What We Do
Dementia Support East Sussex offer interactive singing, movement and craft sessions to those living with dementia and their carers.
From small beginnings in 2014 with two sessions per month at our dementia friendly ‘singing and friendship’ group in Bexhill we now complete at least 25 sessions each month across East Sussex (Venues in Ditchling, Lewes, Peachaven, Newhaven, Eastbourne, Horam, Heathfield, Uckfield, Hadlow Down, Hailsham, Bexhill) with our interactive singing sessions.
We operate on a shoestring, make no charge for our sessions and believe our service should be free so that none are excluded. We have sustained our growth through the generosity of donations and small grant funding. We face increased running costs including volunteer travel expenses, purchasing props, ie. musical instruments, pom poms etc., advertising, website maintenance to name but a few. We are constantly being approached to attend new venues but just don’t have the resources at the moment. We hope with more funding and support we will be able to try out more new venues in the future and that we will be able to continue at all our current centres.
For maximum therapeutic benefit for those living with dementia our session programmes are uniquely designed and structured to involve all the senses and produce the greatest level of response from interaction. We regularly see some who have arrived silent or less communicative become animated, talkative and sociable. Others appearing sad or depressed immediately show signs of happiness and even those less mobile become more physically active.
Dementia can be a very lonely world and can still attract stigma. Unfortunately, this leaves these communities among the most disadvantaged with limited social opportunities. By bringing carers, cared for, and community together, we bring a sense of integration and normality.
Stimulation is essential for the self esteem, well being and sense of purpose for those touched by dementia. Singing is the perfect therapy.
A recent article in The Guardian reports:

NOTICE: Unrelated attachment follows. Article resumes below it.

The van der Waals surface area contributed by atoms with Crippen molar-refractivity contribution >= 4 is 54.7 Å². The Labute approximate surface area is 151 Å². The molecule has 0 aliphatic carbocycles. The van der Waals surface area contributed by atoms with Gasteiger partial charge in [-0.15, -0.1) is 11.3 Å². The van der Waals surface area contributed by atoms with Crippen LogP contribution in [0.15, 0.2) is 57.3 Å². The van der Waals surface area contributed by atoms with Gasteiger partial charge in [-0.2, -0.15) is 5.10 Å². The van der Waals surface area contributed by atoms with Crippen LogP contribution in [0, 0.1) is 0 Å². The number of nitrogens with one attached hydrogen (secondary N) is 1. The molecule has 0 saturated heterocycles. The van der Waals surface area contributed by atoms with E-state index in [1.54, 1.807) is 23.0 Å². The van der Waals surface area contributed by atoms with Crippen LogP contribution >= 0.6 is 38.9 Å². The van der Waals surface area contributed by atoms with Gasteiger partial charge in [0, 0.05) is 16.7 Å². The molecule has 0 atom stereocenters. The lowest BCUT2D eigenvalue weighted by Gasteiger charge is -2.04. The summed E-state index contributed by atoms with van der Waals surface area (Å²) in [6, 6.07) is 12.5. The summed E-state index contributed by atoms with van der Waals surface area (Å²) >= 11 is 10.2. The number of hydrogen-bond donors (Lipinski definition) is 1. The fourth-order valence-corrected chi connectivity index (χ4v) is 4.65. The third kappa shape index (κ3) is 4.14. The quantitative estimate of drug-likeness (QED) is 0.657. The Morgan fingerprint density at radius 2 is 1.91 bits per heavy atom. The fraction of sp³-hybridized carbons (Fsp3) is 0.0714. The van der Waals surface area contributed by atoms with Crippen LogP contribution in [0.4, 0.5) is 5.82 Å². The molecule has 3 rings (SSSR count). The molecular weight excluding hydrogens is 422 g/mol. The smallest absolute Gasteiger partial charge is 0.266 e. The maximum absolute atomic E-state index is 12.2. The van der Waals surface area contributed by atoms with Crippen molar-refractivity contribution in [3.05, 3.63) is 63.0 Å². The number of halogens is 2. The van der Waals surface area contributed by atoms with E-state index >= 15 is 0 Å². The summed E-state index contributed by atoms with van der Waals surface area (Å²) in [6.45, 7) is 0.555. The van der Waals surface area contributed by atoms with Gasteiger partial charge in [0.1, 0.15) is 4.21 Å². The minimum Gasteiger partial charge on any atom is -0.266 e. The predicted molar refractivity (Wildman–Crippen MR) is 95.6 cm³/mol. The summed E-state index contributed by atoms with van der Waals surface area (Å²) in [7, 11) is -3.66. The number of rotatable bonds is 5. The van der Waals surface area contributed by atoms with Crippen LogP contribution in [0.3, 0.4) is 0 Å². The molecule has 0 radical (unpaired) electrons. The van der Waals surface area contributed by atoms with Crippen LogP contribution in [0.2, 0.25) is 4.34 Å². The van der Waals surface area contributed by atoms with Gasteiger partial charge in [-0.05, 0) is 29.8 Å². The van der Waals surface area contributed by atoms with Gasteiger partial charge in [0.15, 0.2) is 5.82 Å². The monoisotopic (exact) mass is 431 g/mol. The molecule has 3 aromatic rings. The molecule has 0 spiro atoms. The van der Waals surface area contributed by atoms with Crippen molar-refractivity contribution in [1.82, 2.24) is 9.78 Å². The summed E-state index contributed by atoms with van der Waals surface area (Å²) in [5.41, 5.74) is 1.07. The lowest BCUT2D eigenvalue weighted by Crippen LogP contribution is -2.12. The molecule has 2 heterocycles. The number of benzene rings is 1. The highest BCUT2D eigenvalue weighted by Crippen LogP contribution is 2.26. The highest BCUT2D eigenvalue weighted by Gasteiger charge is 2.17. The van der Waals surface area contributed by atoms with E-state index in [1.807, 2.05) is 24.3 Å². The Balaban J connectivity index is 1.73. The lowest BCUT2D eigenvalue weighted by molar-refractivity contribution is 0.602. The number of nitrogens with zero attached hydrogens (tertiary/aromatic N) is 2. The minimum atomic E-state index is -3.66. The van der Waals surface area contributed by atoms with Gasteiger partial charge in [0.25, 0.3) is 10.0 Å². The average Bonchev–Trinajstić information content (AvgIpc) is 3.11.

'Music uses different parts of the brain from language, so can be used to communicate with people with dementia, even if they no longer speak or seem to understand others' words. As a result, it can help them express feelings and ideas and interact with others. It also reduces social isolation and encourages more physical activity through dancing or moving to the music. Research published last year by the International Longevity Centre UK (ILC) and the Utley Foundation found that music has significant physical and mental health benefits for those with dementia and helps them retain their speech and language skills longer. "Analysis showed that music helps to significantly minimise some of the symptoms of dementia, such as agitation, and can help to tackle anxiety and depressions", says Sally Greengross, Chief Executive of the ILC. Matt Hancock, the Health Secretary quoted "Research suggests music can help people with dementia reduce the need for medication or restraints, address agitation and help people and their families cope better with symptoms”.’
(Ploy Radford, The Guardian, Wednesday 9th January 2019)
As dementia is considered a social problem it attracts limited central funding for diagnosis and after care opportunities. Our aim is to continue to address some of the gaps in the current provision of support for existing sufferers and their carers.
42% of the population are affected by the issue of dementia, directly through family, or indirectly through close friends and colleagues.
There are 850,000 people with dementia in the UK, with numbers set to rise to over 1 million by 2025. This will soar to 2 million by 2051.
225,000 will develop dementia this year, that’s one every three minutes.
In the South East there are around 50,000 people living with dementia today, and it is predicted that this will rise to 66,834 people living with dementia by 2021.